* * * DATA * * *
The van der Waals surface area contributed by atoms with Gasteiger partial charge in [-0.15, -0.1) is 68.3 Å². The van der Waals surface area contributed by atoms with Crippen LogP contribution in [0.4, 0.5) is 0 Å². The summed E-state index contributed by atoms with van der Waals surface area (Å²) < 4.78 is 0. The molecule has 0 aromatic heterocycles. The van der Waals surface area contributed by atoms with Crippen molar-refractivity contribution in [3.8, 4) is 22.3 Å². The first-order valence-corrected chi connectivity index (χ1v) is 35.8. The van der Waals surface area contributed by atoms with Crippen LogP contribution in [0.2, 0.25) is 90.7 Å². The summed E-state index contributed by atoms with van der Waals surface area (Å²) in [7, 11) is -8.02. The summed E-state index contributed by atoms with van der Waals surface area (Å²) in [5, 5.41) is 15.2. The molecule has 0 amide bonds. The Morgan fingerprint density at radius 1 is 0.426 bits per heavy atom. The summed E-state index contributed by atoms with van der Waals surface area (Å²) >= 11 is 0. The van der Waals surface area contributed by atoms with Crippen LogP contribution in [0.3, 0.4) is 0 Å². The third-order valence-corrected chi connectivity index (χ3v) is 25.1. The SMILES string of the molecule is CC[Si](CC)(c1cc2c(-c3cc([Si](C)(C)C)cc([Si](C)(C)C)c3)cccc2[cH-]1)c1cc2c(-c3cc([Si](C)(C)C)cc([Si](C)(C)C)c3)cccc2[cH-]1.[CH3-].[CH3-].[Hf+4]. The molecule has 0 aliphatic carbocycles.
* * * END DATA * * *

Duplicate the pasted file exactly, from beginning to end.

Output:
The van der Waals surface area contributed by atoms with Gasteiger partial charge in [-0.15, -0.1) is 68.3 Å². The van der Waals surface area contributed by atoms with Crippen LogP contribution in [0.4, 0.5) is 0 Å². The summed E-state index contributed by atoms with van der Waals surface area (Å²) < 4.78 is 0. The molecule has 0 aromatic heterocycles. The van der Waals surface area contributed by atoms with Crippen molar-refractivity contribution in [3.8, 4) is 22.3 Å². The first-order valence-corrected chi connectivity index (χ1v) is 35.8. The van der Waals surface area contributed by atoms with Crippen LogP contribution in [0.2, 0.25) is 90.7 Å². The summed E-state index contributed by atoms with van der Waals surface area (Å²) in [7, 11) is -8.02. The summed E-state index contributed by atoms with van der Waals surface area (Å²) in [5, 5.41) is 15.2. The molecule has 0 amide bonds. The Morgan fingerprint density at radius 1 is 0.426 bits per heavy atom. The summed E-state index contributed by atoms with van der Waals surface area (Å²) >= 11 is 0. The van der Waals surface area contributed by atoms with Crippen LogP contribution in [0.3, 0.4) is 0 Å². The third-order valence-corrected chi connectivity index (χ3v) is 25.1. The SMILES string of the molecule is CC[Si](CC)(c1cc2c(-c3cc([Si](C)(C)C)cc([Si](C)(C)C)c3)cccc2[cH-]1)c1cc2c(-c3cc([Si](C)(C)C)cc([Si](C)(C)C)c3)cccc2[cH-]1.[CH3-].[CH3-].[Hf+4]. The molecule has 0 aliphatic carbocycles.